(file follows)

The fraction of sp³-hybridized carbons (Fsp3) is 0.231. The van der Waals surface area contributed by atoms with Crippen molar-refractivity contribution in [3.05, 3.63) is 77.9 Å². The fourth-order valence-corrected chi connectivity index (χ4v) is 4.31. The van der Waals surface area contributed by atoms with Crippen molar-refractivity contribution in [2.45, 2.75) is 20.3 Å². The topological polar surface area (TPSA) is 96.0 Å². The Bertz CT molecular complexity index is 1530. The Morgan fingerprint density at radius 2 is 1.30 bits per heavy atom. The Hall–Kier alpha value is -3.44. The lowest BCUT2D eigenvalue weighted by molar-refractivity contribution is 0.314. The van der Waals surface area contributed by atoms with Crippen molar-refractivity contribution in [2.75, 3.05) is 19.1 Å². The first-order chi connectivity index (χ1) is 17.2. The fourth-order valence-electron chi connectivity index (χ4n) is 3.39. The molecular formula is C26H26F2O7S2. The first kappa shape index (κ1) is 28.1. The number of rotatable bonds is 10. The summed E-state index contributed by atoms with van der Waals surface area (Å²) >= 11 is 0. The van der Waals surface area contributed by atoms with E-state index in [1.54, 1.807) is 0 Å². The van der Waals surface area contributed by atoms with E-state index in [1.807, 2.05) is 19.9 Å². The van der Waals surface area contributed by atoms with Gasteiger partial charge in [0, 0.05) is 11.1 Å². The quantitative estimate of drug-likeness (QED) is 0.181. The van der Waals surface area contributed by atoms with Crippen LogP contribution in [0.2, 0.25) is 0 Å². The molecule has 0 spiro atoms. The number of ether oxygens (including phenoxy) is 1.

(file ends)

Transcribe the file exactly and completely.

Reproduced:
The fraction of sp³-hybridized carbons (Fsp3) is 0.231. The van der Waals surface area contributed by atoms with Crippen molar-refractivity contribution in [3.05, 3.63) is 77.9 Å². The fourth-order valence-corrected chi connectivity index (χ4v) is 4.31. The van der Waals surface area contributed by atoms with Crippen molar-refractivity contribution in [2.45, 2.75) is 20.3 Å². The topological polar surface area (TPSA) is 96.0 Å². The Bertz CT molecular complexity index is 1530. The Morgan fingerprint density at radius 2 is 1.30 bits per heavy atom. The Hall–Kier alpha value is -3.44. The lowest BCUT2D eigenvalue weighted by molar-refractivity contribution is 0.314. The van der Waals surface area contributed by atoms with Crippen molar-refractivity contribution in [2.75, 3.05) is 19.1 Å². The first-order chi connectivity index (χ1) is 17.2. The fourth-order valence-electron chi connectivity index (χ4n) is 3.39. The molecular formula is C26H26F2O7S2. The first kappa shape index (κ1) is 28.1. The number of rotatable bonds is 10. The summed E-state index contributed by atoms with van der Waals surface area (Å²) >= 11 is 0. The van der Waals surface area contributed by atoms with E-state index in [1.54, 1.807) is 0 Å². The van der Waals surface area contributed by atoms with E-state index in [1.807, 2.05) is 19.9 Å². The van der Waals surface area contributed by atoms with Gasteiger partial charge in [0, 0.05) is 11.1 Å². The quantitative estimate of drug-likeness (QED) is 0.181. The van der Waals surface area contributed by atoms with Crippen LogP contribution in [0.2, 0.25) is 0 Å². The molecule has 0 spiro atoms. The number of ether oxygens (including phenoxy) is 1.